Capture-recapture methods (also know as mark-recapture or capture-mark-recapture) have been used to estimate the size of animal populations for many years: the first software package for analysis of this kind of data, CAPTURE (Otis et al 1978), is now 35 years old. Early methods did not use the spatial component in the data, the capture locations, and spatially explicit capture-recapture models (SECR, or just spatial capture-recapture, SCR) first appeared in 2004 (Efford 2004).
The idea is to provide an R function which is as easy to use as t.test but which gives not a mere p-value but the kind of output Bayesians are used to - posterior probability distributions. John's BESTmcmc function uses JAGS, but handles all the preliminaries automatically and produces a result in a simple format.
As soon as cameras with "data backs" came along in the early 90s, biologists realised that they could harvest data on the activity patterns of rare, secretive forest animals. Were they diurnal, nocturnal, crepuscular, or maybe cathemeral (active all around the clock)? More recently, people have tried to get clues about how species interact - competition or prey-predator interactions - from activity patterns, by examining the extent of overlap.
In our corner of the biological world, Martin Ridout and Matt Linkie published a paper (2009) on the activity patterns of tigers, clouded leopards and golden cats in Sumatra, with a lot of technical detail on how overlap could be quantified and confidence intervals estimated. They followed up (2011) with a paper on tigers and their prey, also in Sumatra. ...
This is often a silly question: the means of real populations are almost always different, even if the difference is microscopic. More useful would be to estimate the difference and the probability that it is big enough to be of practical importance. See the BEST software for a way to do this in R.
Sometimes we are presented with confidence intervals for each of the means. This happens in particular with the standard packages we use for wildlife data analysis, where the output includes confidence intervals for each coefficient or real value. Can we infer evidence of a difference from confidence intervals in the same way as for a p-value from a test of significance?
Sometimes people I talk to are worried because their data aren't normally distributed, and they believe that they can't use the usual techniques such as t-tests or ANOVA without first transforming the data to be normal, or they must resort to non-parametric methods.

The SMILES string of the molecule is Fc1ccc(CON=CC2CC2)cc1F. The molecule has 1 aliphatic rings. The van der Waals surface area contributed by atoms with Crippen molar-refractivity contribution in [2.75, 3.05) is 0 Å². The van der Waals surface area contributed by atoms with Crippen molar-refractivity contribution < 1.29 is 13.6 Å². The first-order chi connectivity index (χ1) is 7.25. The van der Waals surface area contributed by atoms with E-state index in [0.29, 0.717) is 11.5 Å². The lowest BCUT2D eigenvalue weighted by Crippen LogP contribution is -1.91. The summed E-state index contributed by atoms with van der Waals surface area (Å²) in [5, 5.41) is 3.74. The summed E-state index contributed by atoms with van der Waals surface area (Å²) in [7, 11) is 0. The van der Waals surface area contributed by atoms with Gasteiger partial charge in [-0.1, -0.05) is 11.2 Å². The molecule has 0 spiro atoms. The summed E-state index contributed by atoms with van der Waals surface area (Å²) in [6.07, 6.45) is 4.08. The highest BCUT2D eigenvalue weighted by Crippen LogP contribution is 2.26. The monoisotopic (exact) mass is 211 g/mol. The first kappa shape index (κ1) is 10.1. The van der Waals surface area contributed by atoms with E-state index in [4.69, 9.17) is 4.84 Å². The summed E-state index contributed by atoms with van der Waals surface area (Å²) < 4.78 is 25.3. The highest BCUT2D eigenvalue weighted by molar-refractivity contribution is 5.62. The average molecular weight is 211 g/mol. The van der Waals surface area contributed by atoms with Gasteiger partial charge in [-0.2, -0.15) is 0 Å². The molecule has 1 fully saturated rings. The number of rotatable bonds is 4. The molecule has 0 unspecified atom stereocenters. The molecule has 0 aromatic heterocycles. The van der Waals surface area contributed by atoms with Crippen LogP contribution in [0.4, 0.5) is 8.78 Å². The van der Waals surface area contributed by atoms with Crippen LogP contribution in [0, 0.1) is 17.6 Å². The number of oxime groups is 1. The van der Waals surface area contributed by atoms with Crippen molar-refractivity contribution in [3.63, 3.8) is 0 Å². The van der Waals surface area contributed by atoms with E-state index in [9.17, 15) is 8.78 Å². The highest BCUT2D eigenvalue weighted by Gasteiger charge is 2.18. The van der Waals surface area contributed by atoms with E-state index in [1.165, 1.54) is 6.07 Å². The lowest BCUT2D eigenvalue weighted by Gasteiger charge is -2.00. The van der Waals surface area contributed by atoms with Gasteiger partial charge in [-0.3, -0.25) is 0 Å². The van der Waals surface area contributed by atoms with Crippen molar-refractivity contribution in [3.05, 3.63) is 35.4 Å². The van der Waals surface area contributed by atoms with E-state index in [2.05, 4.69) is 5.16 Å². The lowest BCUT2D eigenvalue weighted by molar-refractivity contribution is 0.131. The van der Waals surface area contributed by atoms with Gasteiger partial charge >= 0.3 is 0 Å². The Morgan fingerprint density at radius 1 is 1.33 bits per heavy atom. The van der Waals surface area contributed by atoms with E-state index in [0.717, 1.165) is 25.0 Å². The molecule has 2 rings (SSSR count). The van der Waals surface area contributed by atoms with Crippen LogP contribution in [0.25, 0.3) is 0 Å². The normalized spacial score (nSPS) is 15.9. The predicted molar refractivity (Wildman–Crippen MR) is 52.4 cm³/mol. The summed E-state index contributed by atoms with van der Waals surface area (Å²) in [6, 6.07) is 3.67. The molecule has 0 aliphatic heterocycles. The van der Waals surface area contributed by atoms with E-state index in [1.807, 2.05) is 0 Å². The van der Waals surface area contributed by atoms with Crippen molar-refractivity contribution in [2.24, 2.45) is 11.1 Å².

There are many good reasons for transforming data or NOT using t tests or F tests, but non-normal data is not usually one of them!
A couple of people on a recent workshop had trouble with their AVG anti-virus software when installing JAGS 3.3.0.
This appears to be due to AVG's paranoia: see
Martyn Plummer's comment. No malware is detected by McAfee
AntiVirus Plus or Trend Micro Office Scan. See also information
on false positives at the
In ecology and wildlife studies, a lot of our spatial data takes the form of rasters rather than vector files. When you first add a raster in QGIS, you usually get a plain grey rectangle, or maybe just a grey outline on a white background, as most raster file formats have no styling information. To make sense of a raster, you need to change the style.
Here I'll give some hints for "quick-and-dirty" styling to display the contents of a raster. For a more detailed tutorial, see here.
In a recent post, I showed how to deal with "distance from..." data in GIS layers using the R packages for handling spatial information. The example I used there involved
Here we will see how to do the same thing in QGIS.
At our recent workshop on Geographical Information Systems (GIS) using Quantum GIS we had a number of people interested in working with radio telemetry or GPS data to model animal home ranges. The home range plugin for QGIS doesn't work with current versions, at least with Windows.
It is designed to pass data to R and get the adehabitat package to do the home range estimation and pass the result back to QGIS. QGIS uses Python code, and to get it to talk to R requires a bit of software called "RPy2". This was always difficult to set up on Windows, but Python has been upgraded and RPy2 no longer works. In any case, the adehabitat package has been replaced by new packages with a wider ranger of options.
So now it's better to prepare spatial data in QGIS, read the files into R, process with adehabitatHR, write the results to new files, and load into QGIS.
We recently ran a workshop on Geographical Information Systems (GIS) using Quantum GIS for ecologists and wildlife researchers. For many species, distance from water, a road, forest edge, or a settlement may be an important habitat variable.
For example, we may be using automatic cameras to investigate occupancy of sites by leopards. Probability of occupancy may depend on distance from the nearest road. Given vector layers with roads and camera locations, we want to do two things:
I sometimes need to put formulae into my web pages, and I've been exploring the use of MathJax.
In the past I've inserted the formula into MS Word with MS Equation 3.0, doing a screen capture, cropping the image to the formula I want, saving as a .GIF file, and then displaying it on the web page as an image. So I get something like this for the Poisson distribution:
That's not ideal. If I want to change anything, I have to start all over again from Word. It's also messy if I want to put something like into the text; for a start it doesn't line up properly. MathJax allows me to type the formula in LaTeX style directly into the HTML code for my web page.
I have a collection of data sets for use during workshops or just to play with when trying out new statistical techniques or computer code.
A big question is what format to use, and I've changed my mind on this several times already!
After looking at this blog post by John Mount I've decided to try using tab-separated files with a .tsv extension.